updated 09:35 pm EDT, Tue March 18, 2008
700MHz bid ends
The 700MHz FCC-led wireless auction today ended with an estimated revenue of $20 billion, says Molly Peterson of Bloomberg.com. While the FCC hasn't disclosed the actual winner of the auction, this brings a close to a nearly two month long bidding war between 214 companies, including AT&T, Verizon Wireless, and Google. Analysts for the FCC expected the auction to raise between $10- to $15 billion.
The 700MHz band is soon to be abandoned by over-the-air TV providers in 2009, when the federal government will enact a bill requiring all providers to switch to a digital broadcasting medium. The band is currently occupied by analogue wireless television broadcasts. The bid was originally conceived to combat wireless monopolies by larger telcos, since it would make it increasingly difficult for newcomers to open up shop.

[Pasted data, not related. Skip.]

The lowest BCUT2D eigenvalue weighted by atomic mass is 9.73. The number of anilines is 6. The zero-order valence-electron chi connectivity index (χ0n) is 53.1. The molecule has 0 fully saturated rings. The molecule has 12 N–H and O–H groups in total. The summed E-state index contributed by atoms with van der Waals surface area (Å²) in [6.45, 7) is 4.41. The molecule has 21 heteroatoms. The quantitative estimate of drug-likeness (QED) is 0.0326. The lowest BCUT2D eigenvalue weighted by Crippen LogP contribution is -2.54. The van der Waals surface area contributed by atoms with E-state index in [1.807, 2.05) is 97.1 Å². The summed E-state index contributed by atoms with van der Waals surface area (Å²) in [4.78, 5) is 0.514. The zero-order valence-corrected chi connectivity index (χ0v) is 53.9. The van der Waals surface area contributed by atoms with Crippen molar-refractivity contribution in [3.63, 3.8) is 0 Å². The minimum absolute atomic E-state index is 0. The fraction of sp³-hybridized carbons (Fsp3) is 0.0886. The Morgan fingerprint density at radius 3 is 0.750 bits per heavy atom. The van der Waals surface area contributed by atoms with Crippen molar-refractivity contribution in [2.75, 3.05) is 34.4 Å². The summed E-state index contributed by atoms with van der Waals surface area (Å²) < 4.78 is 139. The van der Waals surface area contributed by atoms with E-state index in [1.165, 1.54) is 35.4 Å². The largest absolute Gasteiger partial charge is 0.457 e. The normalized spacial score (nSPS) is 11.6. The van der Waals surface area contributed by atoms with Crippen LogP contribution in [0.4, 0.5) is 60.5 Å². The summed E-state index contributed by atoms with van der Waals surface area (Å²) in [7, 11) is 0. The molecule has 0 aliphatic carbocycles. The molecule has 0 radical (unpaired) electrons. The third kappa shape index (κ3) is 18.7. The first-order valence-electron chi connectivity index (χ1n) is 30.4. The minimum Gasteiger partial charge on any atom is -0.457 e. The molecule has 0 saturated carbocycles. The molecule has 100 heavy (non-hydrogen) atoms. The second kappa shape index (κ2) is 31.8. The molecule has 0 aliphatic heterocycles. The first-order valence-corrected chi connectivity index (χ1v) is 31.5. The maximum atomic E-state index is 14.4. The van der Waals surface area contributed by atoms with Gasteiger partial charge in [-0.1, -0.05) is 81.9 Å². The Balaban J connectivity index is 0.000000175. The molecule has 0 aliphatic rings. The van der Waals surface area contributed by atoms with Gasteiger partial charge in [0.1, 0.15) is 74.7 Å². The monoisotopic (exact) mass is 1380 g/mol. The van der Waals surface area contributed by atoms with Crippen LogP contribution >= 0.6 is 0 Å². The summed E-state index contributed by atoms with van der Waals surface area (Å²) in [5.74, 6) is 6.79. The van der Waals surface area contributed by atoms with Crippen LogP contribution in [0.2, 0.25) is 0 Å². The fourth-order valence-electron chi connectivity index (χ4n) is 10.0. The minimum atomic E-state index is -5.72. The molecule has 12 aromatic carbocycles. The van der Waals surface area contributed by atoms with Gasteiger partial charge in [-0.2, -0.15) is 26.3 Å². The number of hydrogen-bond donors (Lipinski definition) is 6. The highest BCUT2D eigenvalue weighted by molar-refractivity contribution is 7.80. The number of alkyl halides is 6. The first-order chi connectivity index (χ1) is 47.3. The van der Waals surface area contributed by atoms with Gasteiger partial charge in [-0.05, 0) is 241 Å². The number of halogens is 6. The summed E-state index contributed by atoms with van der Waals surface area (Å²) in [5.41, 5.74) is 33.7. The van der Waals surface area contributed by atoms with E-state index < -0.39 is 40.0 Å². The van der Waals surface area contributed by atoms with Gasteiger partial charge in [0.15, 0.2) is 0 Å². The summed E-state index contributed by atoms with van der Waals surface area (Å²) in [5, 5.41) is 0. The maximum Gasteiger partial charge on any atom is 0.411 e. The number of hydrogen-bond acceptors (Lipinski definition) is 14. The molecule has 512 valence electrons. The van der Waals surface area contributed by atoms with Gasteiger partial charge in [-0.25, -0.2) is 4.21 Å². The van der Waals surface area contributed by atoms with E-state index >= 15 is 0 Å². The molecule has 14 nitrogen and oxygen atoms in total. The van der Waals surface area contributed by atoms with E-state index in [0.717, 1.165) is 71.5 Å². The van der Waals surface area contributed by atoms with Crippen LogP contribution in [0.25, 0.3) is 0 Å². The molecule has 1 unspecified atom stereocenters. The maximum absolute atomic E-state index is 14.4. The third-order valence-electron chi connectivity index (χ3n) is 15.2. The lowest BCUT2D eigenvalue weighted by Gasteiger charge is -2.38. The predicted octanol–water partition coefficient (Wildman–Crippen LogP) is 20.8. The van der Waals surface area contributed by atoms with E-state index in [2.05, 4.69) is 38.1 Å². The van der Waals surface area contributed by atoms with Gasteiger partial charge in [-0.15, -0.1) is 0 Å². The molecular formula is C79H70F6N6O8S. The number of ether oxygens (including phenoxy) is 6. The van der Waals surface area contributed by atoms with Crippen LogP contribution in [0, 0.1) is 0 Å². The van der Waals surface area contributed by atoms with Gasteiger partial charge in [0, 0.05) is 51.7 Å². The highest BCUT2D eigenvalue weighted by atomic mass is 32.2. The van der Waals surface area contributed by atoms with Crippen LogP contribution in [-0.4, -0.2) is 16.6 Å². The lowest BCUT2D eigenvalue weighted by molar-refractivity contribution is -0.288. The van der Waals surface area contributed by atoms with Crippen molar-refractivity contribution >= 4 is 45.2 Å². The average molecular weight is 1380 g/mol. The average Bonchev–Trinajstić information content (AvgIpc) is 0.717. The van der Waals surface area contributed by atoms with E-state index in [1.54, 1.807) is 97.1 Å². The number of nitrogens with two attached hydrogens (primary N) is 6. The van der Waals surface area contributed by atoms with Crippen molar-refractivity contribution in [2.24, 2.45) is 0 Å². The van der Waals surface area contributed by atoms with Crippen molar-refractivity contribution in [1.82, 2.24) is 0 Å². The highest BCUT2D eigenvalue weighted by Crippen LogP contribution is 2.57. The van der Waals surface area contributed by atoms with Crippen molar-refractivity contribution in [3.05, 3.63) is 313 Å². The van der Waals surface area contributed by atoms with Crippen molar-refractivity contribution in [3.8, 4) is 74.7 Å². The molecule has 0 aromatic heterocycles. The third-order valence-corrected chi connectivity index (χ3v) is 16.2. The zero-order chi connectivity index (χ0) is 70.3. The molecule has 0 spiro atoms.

One segment of the band did not sell, entitled D-block, as the highest bid for the public-safety-reserved frequencies topped off at $472 million, nearly a third of the reserve price of $1.3 billion. The FCC is now constructing a new plan for selling the block, and is considering a separate auction so that winners may be announced for the other segments.
Bids on the other airwave segments typically topped government expectations, with the largest bid (C-block) coming in at $4.74 billion. The C-block winner must agree to a stipulation to allow other legit mobile devices to function on the network. Google, along with several consumer-advocacy groups, pushed for this ruling.
The 700MHz band will allow companies to deploy a 4G network infrastructure using a "clean slate".